1. That is good general advice, but there are times gloves are needed for protection. An angle grinder is one. The guide I use with students is: what prevents the glove from being caught and your hand being pulled in vs. what is the glove protecting you from.

      With an angle grinder, the glove is protecting you from sparks, chips, grit, and a failed wheel. There is a guard (unless you are an idiot) between your hand and the moving part, the wheel is unlikely to grab the glove (unlike a pedestal or bench grinder with a rest), and two hands are tied to the tool for control (body/switch and side handle) in most cases. Risk is the wheel catching on the work and kicking into your hand or arm. Gauntlet gloves protect here with minimal risk.

      On the drill press, the bit will snag and not let go, you are not actively holding the switch to keep it powered, your hands may need to be close to the moving parts in operation, it doesn’t throw chips or sparks you need protection from, the chips may be long and stringy and sharp enough to macerate anything but a chainmaille glove, there it little risk of a snag or kick (if the work is properly held in a vise or clamp, or properly braced against the column or a stop). Therefore: no gloves, as gloves increase the risk of being snagged by the tool or long swarf.

      In either case, NEVER use thin latex of nitrile (or similar) gloves for physical hazards. They are only for chemical (liquid, primarily) hazard, as they will catch on moving parts much more readily than leather, kevlar, or other heavy material will.

    2. I *never* wear gloves for metal working because I never hold the metal that I am working on. If I am hack-sawing then the metal is in a bench vice, for drilling it’s in a drill press vice bolted to the drill press platform, for TCT cutting it’s in the vice built into the cut-off saw. I do wear eye protection for practically everything.

      1. I never wear gloves at the lathe because I’ve had a pair get caught on the work and start reeling me in. I totally agree with the drill press vice, it makes working so much easier. Even holding work on the drill press by hand I’ve never had a problem (except producing triangular holes in sheet metal) because I have learned to go for a light cut when the drill breaks out. I always advise newbies not to ever drill big holes in sheet metal though (which is roughly defined as drill diameter >= thickness of material) because I don’t want to see the drill press promptly turn into a table saw.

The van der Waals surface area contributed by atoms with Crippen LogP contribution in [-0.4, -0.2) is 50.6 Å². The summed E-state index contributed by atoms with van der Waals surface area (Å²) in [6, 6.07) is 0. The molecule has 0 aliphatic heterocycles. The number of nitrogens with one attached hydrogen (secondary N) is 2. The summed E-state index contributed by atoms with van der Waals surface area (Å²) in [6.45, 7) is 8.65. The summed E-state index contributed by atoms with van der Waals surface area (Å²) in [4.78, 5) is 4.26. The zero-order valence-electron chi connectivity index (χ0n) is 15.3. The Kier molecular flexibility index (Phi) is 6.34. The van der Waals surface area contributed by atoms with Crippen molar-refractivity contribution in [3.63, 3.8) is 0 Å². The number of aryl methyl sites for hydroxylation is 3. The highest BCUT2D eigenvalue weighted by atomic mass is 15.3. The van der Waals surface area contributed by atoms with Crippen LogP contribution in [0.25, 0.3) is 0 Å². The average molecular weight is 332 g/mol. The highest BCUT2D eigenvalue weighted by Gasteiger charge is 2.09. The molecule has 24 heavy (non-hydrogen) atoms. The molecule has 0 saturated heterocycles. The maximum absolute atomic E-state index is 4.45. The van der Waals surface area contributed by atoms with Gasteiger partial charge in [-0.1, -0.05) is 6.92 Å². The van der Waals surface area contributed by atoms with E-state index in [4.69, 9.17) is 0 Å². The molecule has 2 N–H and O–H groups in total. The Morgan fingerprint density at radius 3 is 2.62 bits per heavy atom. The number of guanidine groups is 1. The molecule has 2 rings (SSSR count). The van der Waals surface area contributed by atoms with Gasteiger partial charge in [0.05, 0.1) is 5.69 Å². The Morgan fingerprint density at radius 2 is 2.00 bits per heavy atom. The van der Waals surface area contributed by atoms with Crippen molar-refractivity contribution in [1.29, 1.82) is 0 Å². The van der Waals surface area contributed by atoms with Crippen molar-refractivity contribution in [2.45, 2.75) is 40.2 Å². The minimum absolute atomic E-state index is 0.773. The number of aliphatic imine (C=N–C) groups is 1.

1. The rule is – a minimum of three teeth across the cutting vector and more teeth for harder materials. So 18TPI is good for plastic or plastic conduit, and 32TPI is best for aluminium / steel. 18TPI is rough cutting at a speed, 32TPI is fine cutting that is slower but more accurate especially before finishing with a file.

  10. Just a note about the “cut-proof gloves”, they are not cut-proof…the will save you from a glancing blow, but a bad slip will cut them and you can stab right through them (voice of experience).

    One more thing about gloves, NEVER WEAR THEM WHILE USING ANY ROTATING EQUIPMENT! All it takes is a single piece of swarf to catch them and your hand will be sucked into the chuck/spindle instantly. You will not be able to stop the motor in time and you will be injured, think losing fingers before you could make a sound. If the part is too hot or sharp to hold, use a vise; you should be anyway, but we’re all guilty of not using a vise when we should.